7. It provides an opportunity for reconciliation. The prevalence of small errors in our budgeting, however, provides fertile ground for a destructive tendency: that we’d develop a scorecard, real or implied, and shame the more regular offender (because there normally is one in most households). So for us it’s very important that a humility ground-rule is established: Any time an offending spouse submits in humility to an irreversible mistake, forgiveness and reconciliation is the only way forward.
6. It gives us reason to celebrate. For each mistake, there are several successes in each budget cycle. The long-term success of our marriage is often built on a series of small victories, and we should never withhold an affirmation for completing a project under budget or enjoying the security of a buffer when an emergency arises.
5. It cuts down on surprises. So many aspects of our life are subject to variability and volatility. We can’t necessarily reduce the number of those surprises, but we can certainly reduce their negative impact by being financial prepared for them. Financial strain, and especially shock, pushes many marriages to (and over) the brink.
4. It makes us better parents. All of us parents could probably agree that it’s possible to spend too little OR too much on our children, right? We’re responsible to determine what the right levels of spending are for our children, and budgeting allows us to deliberately set aside appropriate levels of funding for education, clothing, sports, music and fun.
3. It shows our dependence on each other. Andrea and I do think very differently, and this inevitably leads to divisive thoughts like these: “You know, I think I could do this better on my own!” But this decries the very essence of marriage as an institution in which each partner’s primary objective is to serve the other. The process of budgeting puts our (literal and emotional) dependence on each other on full display. That makes us vulnerable, but it’s good.
2. It preserves a healthy level of independence. The income production in most households is almost never perfectly equitable. Andrea sacrificed a successful career in the financial industry when she chose to stay home with our young children. This has been an incredible blessing in our family, but it’s also a breeding ground for insecurity and manipulation as I might have a tendency to overestimate my contribution to the family’s finances and underestimate Andrea’s. It is imperative, then, that part of our budget is the preservation of a certain amount of financial independence for each spouse. To offset this income inequity, we’ve established “His and Hers” accounts with unilateral privileges. Many shun budgeting as too restrictive, but properly implemented, it actually gives us room to breathe financially, and we all need room to breathe.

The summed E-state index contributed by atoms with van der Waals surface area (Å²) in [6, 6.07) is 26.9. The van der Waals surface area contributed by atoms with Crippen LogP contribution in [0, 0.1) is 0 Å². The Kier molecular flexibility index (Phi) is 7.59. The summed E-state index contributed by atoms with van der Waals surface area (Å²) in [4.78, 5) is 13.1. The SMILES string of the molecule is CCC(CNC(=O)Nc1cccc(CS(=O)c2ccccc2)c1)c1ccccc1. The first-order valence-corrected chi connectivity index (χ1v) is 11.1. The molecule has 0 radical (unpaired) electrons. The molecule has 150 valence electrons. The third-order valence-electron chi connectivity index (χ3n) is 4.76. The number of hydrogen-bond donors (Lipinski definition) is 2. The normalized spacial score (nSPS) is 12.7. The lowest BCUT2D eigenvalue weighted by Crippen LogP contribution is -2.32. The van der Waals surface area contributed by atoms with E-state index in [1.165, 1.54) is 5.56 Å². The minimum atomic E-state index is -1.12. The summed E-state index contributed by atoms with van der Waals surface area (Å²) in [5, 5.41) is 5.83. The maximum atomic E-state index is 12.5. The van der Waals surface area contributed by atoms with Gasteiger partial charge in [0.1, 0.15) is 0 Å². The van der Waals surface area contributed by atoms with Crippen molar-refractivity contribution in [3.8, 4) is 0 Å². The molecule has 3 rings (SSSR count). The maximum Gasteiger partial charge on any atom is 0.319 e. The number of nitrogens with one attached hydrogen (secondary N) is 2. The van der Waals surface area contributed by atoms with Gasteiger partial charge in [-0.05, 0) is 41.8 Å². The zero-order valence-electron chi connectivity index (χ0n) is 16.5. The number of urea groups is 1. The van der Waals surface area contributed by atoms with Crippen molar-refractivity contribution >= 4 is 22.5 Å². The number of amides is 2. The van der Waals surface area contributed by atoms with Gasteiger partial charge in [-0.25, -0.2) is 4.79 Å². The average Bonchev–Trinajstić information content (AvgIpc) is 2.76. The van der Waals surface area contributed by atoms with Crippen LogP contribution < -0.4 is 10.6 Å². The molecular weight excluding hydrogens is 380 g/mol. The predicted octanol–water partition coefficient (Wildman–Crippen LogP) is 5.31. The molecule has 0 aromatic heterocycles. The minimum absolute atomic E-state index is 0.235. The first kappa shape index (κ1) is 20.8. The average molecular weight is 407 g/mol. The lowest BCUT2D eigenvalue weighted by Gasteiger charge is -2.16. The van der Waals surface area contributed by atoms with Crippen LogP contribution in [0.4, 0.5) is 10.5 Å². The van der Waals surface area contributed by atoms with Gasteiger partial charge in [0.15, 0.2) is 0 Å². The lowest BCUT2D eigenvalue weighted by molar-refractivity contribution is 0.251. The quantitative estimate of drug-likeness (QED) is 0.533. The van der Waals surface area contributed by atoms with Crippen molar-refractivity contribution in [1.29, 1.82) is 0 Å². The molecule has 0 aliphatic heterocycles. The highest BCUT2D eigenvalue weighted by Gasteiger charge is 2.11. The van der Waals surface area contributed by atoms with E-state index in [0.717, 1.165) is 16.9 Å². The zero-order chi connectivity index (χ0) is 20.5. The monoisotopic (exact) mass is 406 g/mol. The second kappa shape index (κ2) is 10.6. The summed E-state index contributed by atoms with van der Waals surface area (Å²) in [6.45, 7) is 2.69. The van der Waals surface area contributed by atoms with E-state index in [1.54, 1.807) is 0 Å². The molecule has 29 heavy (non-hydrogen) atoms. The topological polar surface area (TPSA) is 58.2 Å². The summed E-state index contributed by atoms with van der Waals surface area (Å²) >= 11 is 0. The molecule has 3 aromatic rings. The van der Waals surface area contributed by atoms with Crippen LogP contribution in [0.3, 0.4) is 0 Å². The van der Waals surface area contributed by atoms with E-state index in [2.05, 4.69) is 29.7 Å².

1. It preserves date night! One of the interactions I’ve enjoyed most throughout my career was with a client who is a generation or two my senior. He and his wife have five kids(!) and appear to be more in love today than they’ve ever been. So at the close of one meeting, I got up the nerve to ask this gentleman what his secret to marriage and parenting was. His answer? They never fail to set aside time—and money—for each other as a couple. He made a convincing case that we are better parents when we deliberately setting aside time to be together, away from the kids, and not just for date nights, but also long-weekends and even week-long vacations to remind ourselves that before we were parents we were lovers. This proved especially difficult for Andrea and me because by the time we got to the end of most months, we’d already spent our discretionary cash on the rest of life and felt like we were taking funding away from other things to line-up a babysitter and enjoy a night or weekend out. So now, much as we have preserved His and Hers accounts, we also have an Ours account.
Budgeting is not the slightest bit romantic, but it has the ability to promote and preserve the romance in our marriages and keep us on the right side of that daunting 50% divorce statistic.
Please email me and share any budgeting success stories you may have had.